By Ryan M. on June 3, 2015

I’ve been working with Exchange for as long as I can remember and I’ve read many-of-book on the subject from the authors of this particular book. I’ve always found books written by them very, very useful on all areas of the chosen subject. This book adds to that great collection – if you’re looking for something that really explains the ‘What’s, If’s and How’s of Office 365 – get this book! Even if you think you know the subject inside out I bet there’s something written in here that will even surprise YOU!

Great technical resource on office 365

By Peter Day on June 11, 2015

There is plenty of technical depth to the book – there are at least 15 pages on Active Sync, for example. However, this is not merely a dump of technical information and specifications. The authors use practical examples to illustrate scenarios you are likely to encounter. There are many examples of PowerShell commands and code that relate to the discussion in the body of the text. Potential readers should note, however, that this is not a book about PowerShell, and the syntax of the commands is not explained (-one example of why this is not a book for beginners). Overall, the explanations tend to be clear and precise, but some technical knowledge is assumed, and even then the book is over 600 pages. This book would be suitable for someone who had intermediate or advanced knowledge about email systems, which to be fair, accords with the title of the book itself. Another good attribute is they explain why some things might not work as expected / predicted, which is not always easy to find out. While it is not written as a study guide, there is plenty of technical material in the book that is relevant to studying for the Microsoft exams on Office 365, especially exams 70-346 and 70-347. As someone who has worked with Office 365 since when it was called “BPOS” I can heartily recommend this book to email administrators and technical staff working with Office 365

great material from the author

By Efrain on June 3, 2015

As always, great material from the author! I carry this book with me on my phone as a quick reference. Great tool!

Probably One of the Best Books on Office 365

By Lewis Noles on June 3, 2015

I’ve been reading the eBook version of this work. From what I have read thus far, I have to say it is the best book on Office 365 that I’ve seen. I have read a lot of books on Office 365 and from the index this looks to be the most comprehensive. I own the eBook version, but if I what I have found continues, I will probably order a copy of the print edition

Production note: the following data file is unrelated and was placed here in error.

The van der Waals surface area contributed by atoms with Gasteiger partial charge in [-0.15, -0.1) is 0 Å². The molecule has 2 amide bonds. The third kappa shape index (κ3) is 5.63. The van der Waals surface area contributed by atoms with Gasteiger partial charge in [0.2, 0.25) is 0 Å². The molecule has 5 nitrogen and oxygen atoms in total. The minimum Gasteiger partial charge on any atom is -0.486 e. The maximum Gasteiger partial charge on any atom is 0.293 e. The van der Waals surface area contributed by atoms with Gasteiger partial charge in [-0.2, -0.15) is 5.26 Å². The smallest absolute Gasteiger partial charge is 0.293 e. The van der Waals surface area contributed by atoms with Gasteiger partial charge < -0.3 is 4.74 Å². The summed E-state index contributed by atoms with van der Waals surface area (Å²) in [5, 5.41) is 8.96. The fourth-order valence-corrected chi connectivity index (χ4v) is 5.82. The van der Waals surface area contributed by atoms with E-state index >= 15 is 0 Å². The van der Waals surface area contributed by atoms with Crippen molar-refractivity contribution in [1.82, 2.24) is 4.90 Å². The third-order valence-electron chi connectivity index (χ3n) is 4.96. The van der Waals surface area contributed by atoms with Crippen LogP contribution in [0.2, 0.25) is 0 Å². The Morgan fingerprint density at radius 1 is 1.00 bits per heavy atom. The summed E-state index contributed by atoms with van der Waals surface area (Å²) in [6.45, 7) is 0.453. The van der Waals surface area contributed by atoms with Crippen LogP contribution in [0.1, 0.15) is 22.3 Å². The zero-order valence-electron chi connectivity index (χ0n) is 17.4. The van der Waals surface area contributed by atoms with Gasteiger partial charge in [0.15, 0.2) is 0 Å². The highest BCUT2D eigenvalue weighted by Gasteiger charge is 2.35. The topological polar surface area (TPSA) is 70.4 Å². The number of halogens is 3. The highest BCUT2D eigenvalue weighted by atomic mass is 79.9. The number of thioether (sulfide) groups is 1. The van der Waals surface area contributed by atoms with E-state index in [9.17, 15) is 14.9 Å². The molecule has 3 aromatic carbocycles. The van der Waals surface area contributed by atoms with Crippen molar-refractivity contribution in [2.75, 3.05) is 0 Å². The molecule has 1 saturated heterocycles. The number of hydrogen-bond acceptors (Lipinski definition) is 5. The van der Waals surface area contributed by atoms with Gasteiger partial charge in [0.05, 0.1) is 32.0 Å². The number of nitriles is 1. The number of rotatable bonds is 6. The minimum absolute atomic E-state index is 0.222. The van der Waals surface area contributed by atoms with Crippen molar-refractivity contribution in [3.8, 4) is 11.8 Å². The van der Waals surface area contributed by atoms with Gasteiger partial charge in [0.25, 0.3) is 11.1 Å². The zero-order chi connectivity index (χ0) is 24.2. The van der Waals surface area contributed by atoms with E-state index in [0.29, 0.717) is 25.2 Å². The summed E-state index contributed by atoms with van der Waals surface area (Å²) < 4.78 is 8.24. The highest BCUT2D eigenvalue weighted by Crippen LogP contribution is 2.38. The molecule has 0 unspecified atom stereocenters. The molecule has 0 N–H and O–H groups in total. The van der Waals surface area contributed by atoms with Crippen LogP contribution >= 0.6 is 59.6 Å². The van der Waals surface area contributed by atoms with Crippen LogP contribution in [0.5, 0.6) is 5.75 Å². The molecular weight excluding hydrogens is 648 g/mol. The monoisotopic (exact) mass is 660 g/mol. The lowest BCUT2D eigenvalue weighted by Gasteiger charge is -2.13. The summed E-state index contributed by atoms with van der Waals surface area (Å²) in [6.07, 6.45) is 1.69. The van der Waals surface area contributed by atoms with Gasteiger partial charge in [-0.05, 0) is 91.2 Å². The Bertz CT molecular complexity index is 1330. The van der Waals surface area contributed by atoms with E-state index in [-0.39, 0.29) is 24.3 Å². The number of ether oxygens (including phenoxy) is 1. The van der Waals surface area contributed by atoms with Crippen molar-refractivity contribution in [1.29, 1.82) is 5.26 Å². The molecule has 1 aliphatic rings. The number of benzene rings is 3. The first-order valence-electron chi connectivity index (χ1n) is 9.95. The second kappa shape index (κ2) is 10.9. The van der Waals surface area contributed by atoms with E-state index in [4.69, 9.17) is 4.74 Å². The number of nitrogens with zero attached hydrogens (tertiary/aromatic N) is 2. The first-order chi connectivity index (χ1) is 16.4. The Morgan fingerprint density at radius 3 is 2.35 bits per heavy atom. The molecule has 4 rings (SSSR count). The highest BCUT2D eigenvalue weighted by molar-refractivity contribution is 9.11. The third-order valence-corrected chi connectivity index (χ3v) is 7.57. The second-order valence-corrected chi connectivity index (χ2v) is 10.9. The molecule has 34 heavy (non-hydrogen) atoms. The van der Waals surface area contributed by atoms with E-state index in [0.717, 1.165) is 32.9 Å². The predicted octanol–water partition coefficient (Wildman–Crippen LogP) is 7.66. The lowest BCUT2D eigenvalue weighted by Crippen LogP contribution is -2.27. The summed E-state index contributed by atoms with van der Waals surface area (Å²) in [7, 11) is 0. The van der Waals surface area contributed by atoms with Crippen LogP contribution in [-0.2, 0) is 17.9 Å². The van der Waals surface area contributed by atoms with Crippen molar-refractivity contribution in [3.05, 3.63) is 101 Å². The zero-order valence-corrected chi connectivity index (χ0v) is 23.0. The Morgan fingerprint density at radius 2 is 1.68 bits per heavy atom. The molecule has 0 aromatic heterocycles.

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Visiting Utah Beach


In June, I wrote about a quick visit to Omaha Beach and the WN62 strongpoint. Normandy has five D-Day beaches and I visited Utah Beach, the second landing point for U.S. forces, the following day. It’s just taken me a while to get around to writing about the visit!

The Utah landings were not as bloody or chaotic as those at Omaha, but the beach and surrounding area is still very interesting to history buffs because of the combination of landing by the U.S. 4th Infantry Division and the preceding airborne landings by the 82nd and 101st Airborne divisions to seize the causeways leading inland from the beach and some of the key towns in the area such as Sainte-Mère-Église and Sainte Marie-du-Mont. As with his book on Omaha Beach, Joseph Balkoski’s book “Utah Beach: The Amphibious Landing and Airborne Operations on D-Day” is well worth reading before you visit. The first couple of episodes in the TV series “Band of Brothers” also provide some insight into how the fighting for the paratroopers dropped before the landings occurred, including the famous assault by the 101st at Brécourt Manor to eliminate a battery of 105mm howitzers firing on Utah Beach from about three miles away.

D-Day was dull in comparison to the unusually bright and sunny weather that I experienced in June. That being said, I have visited Utah Beach a number of times previously and have enjoyed all sorts of weather there. Normandy is a place where the weather can change in the blink of an eye…

Utah Beach with the D-Day museum visible in the dunes in the background

Utah Beach with the D-Day museum visible in the dunes in the background